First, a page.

SMALL-SCALE VERSUS LARGE-SCALE COCOA FARMING IN CAMERO

SMALL-SCALE  VERSUS  LARGE-SCALE  COCOA  FARMING  IN CAMERO SMALL-SCALE  VERSUS  LARGE-SCALE  COCOA  FARMING  IN CAMERO - Start

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SMALL-SCALE VERSUS LARGE-SCALE COCOA FARMING IN CAMERO




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Presentations text content in SMALL-SCALE VERSUS LARGE-SCALE COCOA FARMING IN CAMERO

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SMALL-SCALE VERSUS LARGE-SCALE COCOA FARMING IN CAMEROON

ByChi Bemieh FuleAugust 6, 2013

THESIS PRESENTATION

Slide2

Outline of today’s presentation

Justification of the study

Problem

statement

Hypotheses

Conceptual

framework

Research

methodology

Results

Conclusion

Recommendations

Future research

Slide3

1. Justification of the study

In 2005, smallholdings were home to 450 million households (2 billion people).

This population constitutes 92% of the 1.1 billion ”dollar-poor”.

Since 2000, more attention was paid to smallholders to achieve sustainable growth and development in Africa eg. via the CAADP programme

However some discriminative land policies among others favour large-scale farming.

Slide4

Cont’d

Cameroon is fifth world cocoa producer; cocoa contributes to 6% of GDP;

CMR 2000 survey: employs 260,000 farm families; 1-3 ha mean farm size; low yield of 300kg/ha; mean age of trees = 40 years; low maintenance of cocoa farms

In 2006, gov’t targeted to raise annual production from 137,000t to 300,000t in 2015.

Slide5

Strategy: Identify, multiply & distribute improved cocoa breeds; organize farmers into cooperatives and ease their access to land, credit & technical assistance; etc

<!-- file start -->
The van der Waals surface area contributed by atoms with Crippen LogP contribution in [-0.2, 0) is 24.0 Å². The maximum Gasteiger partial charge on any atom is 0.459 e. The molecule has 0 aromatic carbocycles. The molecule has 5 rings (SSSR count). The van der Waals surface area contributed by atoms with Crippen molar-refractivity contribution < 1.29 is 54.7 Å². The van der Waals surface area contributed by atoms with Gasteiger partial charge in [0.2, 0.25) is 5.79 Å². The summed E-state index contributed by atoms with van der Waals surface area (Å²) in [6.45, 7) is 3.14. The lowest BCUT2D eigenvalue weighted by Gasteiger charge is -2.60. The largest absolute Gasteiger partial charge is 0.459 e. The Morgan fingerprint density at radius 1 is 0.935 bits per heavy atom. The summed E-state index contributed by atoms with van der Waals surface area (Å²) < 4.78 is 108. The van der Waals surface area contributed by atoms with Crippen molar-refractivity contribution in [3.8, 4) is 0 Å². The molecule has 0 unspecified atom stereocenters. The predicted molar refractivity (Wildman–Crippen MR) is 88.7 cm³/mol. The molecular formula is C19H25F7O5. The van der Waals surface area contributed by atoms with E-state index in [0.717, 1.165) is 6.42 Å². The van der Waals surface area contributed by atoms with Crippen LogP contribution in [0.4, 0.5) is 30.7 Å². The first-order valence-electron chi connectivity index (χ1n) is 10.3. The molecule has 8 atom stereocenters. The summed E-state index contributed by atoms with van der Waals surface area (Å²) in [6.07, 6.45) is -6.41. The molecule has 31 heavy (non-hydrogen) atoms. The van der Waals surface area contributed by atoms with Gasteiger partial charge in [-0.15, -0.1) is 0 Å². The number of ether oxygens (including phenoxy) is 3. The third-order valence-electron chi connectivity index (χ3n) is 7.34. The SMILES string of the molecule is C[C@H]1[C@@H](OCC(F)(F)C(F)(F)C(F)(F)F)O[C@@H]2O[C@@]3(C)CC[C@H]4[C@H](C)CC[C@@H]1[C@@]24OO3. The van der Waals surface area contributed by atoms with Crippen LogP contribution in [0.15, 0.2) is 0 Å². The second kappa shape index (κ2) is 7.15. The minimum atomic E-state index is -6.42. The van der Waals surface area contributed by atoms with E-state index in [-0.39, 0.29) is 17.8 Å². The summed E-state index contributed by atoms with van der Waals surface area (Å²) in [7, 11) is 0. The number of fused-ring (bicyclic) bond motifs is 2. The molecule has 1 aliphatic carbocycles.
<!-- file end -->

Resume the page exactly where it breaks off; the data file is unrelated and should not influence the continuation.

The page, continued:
In 2011, it was alleged that the revitalization program encouraged large-scale farming (esp. elites) at the expense of already existing small cocoa farmers….

Opportunity or threat

to

small farmers ???

Slide6

According to economic theory, small-scale farming is more efficient than large-scale farming when using constant returns to scale technologies (manual

labour

) in the presence of high transaction costs.What economic rationale could explain the expansion of cocoa farmlands?

2. Problem Statement

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3. Purpose of the study

Compare the economic performances of small-scale and large-scale cocoa farmers’ both at the level of production and marketing.

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4. Hypotheses

Small-scale farms have higher yield compared to large-scale farms.Small-scale farmers have a cost advantage over large-scale farmers.Small-scale farms are more profitable to operate than large-scale farms.

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5. Conceptual framework

The economics of farm size (Eastwood et al., 2008)HH with heterogeneous endowment in K & L, (relative prices of inputs, land tenancy, level of development & techno), end up having different farm sizes.The efficient farm size increases with HH size in the presence of transaction costs

Slide10

Assuming CRS techn. & 2 Input - 1 Output

1 Input - 1 Output case

Figure 1. Technical & Allocative eff.

Figure 2. Scale efficiency

Conventional methods: SFA, DEA, OLS, MPM

Slide11

Farm yield or land productivity (kilograms per hectare) Factors affecting yieldTreeage= mean age of cocoa trees (years)Density= planting density of cocoa trees (trees/ ha)V= socioeconomic variables like age of farmer, level of educ, HH size,... Average Cost per hectare (CFA F per hectare) = expenditures in CFA F, while k stands for wages, equipment, fertilizers, and land,

Slide12

Profitability (revenue-cost ratio)Factors affecting profitabilityLabour = annual expenditures on the wages (CFA F) Land = annual expenditures on land (CFA F) Phyto = annual expenditures on phytosanitary products (CFA F) Plt.mat = annual expenditures on planting materials (CFA F) Equipt = annual expenditures on farm equipment (CFA F) The betas are the parameters to be estimated while ε is the stochastic term.

Slide13

Marketing strategiesChannel by which cocoa beans are conveyed to the market (group selling or individual)Reasons for the choice of channelKnowledge about prevailing market price Effective selling price of farmer’s produce

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6. Research methodology

Figure 3. Map

of the Nyong & Mfoumou Division of the Centre Region of Cameroon, Central Africa

Primary data from cocoa farmers in

Nyong

and

Mfoumou

Division of the Centre Region of Cameroon.